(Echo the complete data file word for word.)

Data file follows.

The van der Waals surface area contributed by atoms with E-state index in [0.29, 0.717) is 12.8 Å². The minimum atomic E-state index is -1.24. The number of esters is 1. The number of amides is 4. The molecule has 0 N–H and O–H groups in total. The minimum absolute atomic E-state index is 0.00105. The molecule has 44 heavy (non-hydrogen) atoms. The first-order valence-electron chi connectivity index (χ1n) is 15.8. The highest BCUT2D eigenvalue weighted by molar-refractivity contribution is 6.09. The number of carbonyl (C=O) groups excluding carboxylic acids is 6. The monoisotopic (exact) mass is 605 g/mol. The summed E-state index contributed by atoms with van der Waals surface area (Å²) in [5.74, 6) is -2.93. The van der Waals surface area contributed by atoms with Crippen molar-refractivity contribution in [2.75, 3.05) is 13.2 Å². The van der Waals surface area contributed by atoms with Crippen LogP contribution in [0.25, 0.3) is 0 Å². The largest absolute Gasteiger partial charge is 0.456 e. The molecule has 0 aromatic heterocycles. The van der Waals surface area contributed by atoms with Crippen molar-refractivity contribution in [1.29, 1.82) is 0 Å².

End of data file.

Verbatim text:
The van der Waals surface area contributed by atoms with E-state index in [0.29, 0.717) is 12.8 Å². The minimum atomic E-state index is -1.24. The number of esters is 1. The number of amides is 4. The molecule has 0 N–H and O–H groups in total. The minimum absolute atomic E-state index is 0.00105. The molecule has 44 heavy (non-hydrogen) atoms. The first-order valence-electron chi connectivity index (χ1n) is 15.8. The highest BCUT2D eigenvalue weighted by molar-refractivity contribution is 6.09. The number of carbonyl (C=O) groups excluding carboxylic acids is 6. The monoisotopic (exact) mass is 605 g/mol. The summed E-state index contributed by atoms with van der Waals surface area (Å²) in [5.74, 6) is -2.93. The van der Waals surface area contributed by atoms with Crippen molar-refractivity contribution in [2.75, 3.05) is 13.2 Å². The van der Waals surface area contributed by atoms with Crippen LogP contribution in [0.25, 0.3) is 0 Å². The largest absolute Gasteiger partial charge is 0.456 e. The molecule has 0 aromatic heterocycles. The van der Waals surface area contributed by atoms with Crippen molar-refractivity contribution in [1.29, 1.82) is 0 Å².